**Abstract and Introduction**

Matter creation based on electron and proton counts was examined after a simulated volume cooled to zero degrees Kelvin as a function of initial energy density. Findings include (1) lowest matter creation occurred starting from maximum energy density (1.0) and "perfect vacuum" density (0.1), (2) greatest matter creation was produced when starting from 0.3 energy density and (3) the SUVF bit operations order produced the greatest matter creation, compared to the VSUF and SVUF orders.

**Background**

Studies using the boosted energies of the Large Hadron Collider at CERN may provide only a primitive, keyhole view of possible events in the entire energy density range from absolute vacuum to absolute maximum energy density.

**Absolute vacuum**and

**absolute maximum energy density**are consequences of quantization of space and energy in binary mechanics (BM) [1] aka "full quantum mechanics". Energy was quantized by limiting spatial objects called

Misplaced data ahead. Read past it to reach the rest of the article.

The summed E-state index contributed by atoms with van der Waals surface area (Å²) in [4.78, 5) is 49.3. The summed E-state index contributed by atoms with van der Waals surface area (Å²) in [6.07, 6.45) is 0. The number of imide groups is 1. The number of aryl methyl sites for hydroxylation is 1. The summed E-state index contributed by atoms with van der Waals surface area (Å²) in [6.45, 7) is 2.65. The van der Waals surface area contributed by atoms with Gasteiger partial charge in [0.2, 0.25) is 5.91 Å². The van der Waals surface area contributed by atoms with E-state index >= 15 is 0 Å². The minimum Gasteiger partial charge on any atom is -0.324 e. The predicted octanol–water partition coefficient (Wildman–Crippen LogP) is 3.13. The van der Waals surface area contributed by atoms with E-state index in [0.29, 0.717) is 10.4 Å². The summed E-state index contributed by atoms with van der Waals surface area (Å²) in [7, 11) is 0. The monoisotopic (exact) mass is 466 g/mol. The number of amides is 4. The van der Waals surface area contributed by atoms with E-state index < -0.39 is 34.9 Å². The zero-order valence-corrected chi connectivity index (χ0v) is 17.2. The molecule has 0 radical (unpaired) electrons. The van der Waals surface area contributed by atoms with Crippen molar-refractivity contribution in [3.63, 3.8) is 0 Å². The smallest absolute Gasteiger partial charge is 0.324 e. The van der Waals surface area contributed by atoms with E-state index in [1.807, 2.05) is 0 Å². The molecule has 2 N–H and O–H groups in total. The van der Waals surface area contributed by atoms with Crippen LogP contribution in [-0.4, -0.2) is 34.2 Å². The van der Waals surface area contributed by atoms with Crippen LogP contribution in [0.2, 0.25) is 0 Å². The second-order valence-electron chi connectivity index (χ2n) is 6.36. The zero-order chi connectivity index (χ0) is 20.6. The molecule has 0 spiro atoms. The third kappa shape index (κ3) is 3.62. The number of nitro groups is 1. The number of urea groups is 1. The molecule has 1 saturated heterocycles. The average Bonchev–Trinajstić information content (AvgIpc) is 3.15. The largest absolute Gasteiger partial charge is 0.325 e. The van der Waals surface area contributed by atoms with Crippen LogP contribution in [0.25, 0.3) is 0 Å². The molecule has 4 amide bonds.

**bit loci**to 0-states or 1-states. Then, absolute vacuum could be defined as a volume with all 0-state bit loci [2]. Note that so-called "perfect vacuum" may contain up to about 10% 1-state bit loci and is therefore not "empty space" (e.g., [3]). At the other extreme, absolute maximum energy density is achieved with all bit loci in a volume in the 1-state. The BM system state, named the

**bit function**, is the spatial distribution of 1- and 0-state bits. With space and time quantization, infinitesimal operators in "partial quantum mechanics" (QM) were not applicable mathematically. Thus, four

**bit operations**-- unconditional (U), scalar (S), vector (V) and strong (F), were based on relativistic Dirac spinor equations [1] [4] implementing time-development of the system state. Since results depend on bit operations order, only one order can be physically correct [5].